Back Talk

Discussion in 'General Education' started by jen12, May 6, 2014.

  1. jen12

    jen12 Devotee

    Joined:
    May 8, 2007
    Messages:
    1,010
    Likes Received:
    5

    May 6, 2014

    Do you feel like there's a lot of talking back lately? Maybe I'm in the minority, but I'm sure I was smacked across the mouth at least once as a kid for doing it. The mere threat of it would shut me up.

    The kids today do it as a sport because they know there will be no consequences. I sent a kid to the principal for it yesterday when I heard him smart-mouth another teacher. Granted, it was part of a series of misbehaviors on his part all morning and I'd had enough. He just blamed it on another student.

    Then today, a student tossed a book across the aisle at another kid. When I moved her clip down on the behavior chart, she denied that she'd done it. I told her that I and three other students had seen her do it. She looked me square in the eye and said, "You're lying." This particular student, like the one above has no consequences at home. Parental contact results in "we'll talk to him/her," but no change in behavior.

    This class I have right now...I fear for their teachers when they're older...:dizzy:

    And before someone comes back with a response that I'm promoting hitting kids after reading my first line, I'm not. I'm simply stating that when I was a kid there were consequences and punishments for my actions. I don't see that with my generation as parents.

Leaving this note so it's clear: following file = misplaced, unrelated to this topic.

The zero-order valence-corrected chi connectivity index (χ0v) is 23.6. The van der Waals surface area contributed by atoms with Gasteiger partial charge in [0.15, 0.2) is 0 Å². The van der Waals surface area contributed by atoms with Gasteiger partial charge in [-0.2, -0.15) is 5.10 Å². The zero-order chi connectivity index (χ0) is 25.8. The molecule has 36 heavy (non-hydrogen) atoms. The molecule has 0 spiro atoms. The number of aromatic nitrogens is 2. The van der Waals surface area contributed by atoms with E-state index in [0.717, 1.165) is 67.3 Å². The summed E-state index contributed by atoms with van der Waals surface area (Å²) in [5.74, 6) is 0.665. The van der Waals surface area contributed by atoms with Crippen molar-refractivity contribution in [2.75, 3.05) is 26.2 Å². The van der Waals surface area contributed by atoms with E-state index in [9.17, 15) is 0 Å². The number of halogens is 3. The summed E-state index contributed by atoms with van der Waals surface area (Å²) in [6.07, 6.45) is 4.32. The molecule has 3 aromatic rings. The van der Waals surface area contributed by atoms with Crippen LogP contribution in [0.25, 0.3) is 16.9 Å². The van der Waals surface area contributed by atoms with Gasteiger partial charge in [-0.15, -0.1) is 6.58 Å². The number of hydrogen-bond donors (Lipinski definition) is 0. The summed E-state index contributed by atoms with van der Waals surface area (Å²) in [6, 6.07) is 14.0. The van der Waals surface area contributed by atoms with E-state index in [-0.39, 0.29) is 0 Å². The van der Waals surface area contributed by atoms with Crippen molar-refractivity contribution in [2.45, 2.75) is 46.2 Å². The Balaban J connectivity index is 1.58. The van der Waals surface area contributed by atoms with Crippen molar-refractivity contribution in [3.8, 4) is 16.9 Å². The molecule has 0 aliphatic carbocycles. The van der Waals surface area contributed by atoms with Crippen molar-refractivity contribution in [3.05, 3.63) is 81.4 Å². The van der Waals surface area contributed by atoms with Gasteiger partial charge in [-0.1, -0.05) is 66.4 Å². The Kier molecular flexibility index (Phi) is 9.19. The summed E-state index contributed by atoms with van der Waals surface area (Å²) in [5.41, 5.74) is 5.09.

2.  
  3. czacza

    czacza Multitudinous

    Joined:
    Sep 30, 2001
    Messages:
    24,948
    Likes Received:
    2,096

    May 6, 2014

    Not sure what grade you are but there ARE consequences....no recess, no PAT time, letter of apology, detention, other kids get privileges the offender doesn't, sit alone at lunch...
    2 of my girls who went to the lst and found at recess today disappeared or 20 minutes...my principal found them wandering the halls...they told me they had been to the bathroom...yeah, they are missing recess tomorrow.and an email went home.
     
  4. Linguist92021

    Linguist92021 Phenom

    Joined:
    Feb 4, 2010
    Messages:
    4,753
    Likes Received:
    979

    May 6, 2014

    If parents would be stricter when their kids are younger, there would be no issues with backtalking or disrespect. And there would be no reason for them to smack them on the mouth, although I also feel that no one would be permanently damaged from such thing, but would learn to show respect.
    We, teachers are trying to fix issues that have been there for years. It's hard.
     
  5. Go Blue!

    Go Blue! Connoisseur

    Joined:
    Aug 3, 2011
    Messages:
    1,949
    Likes Received:
    16

    May 6, 2014

    Girl, you are preaching the TRUTH ... You almost took me to Church with that one.

    Back talking is like second nature where I teach. You can't say anything to a CHILD (and yes, they are still children) without a disrespectful comment, response or something muttered under their breath. Most of the time, it also involves cursing and inappropriate language aimed at the teacher.

    Where I currently teach, there are no consequences for back talking, cursing at teachers, calling them inappropriate names, and any other disrespectful speech. If you write the kid up and send them to the office; they come back a few minutes later after some empty Admin threats and a stern talking to. This behavior is such the norm here, that teachers are simply supposed to let it go.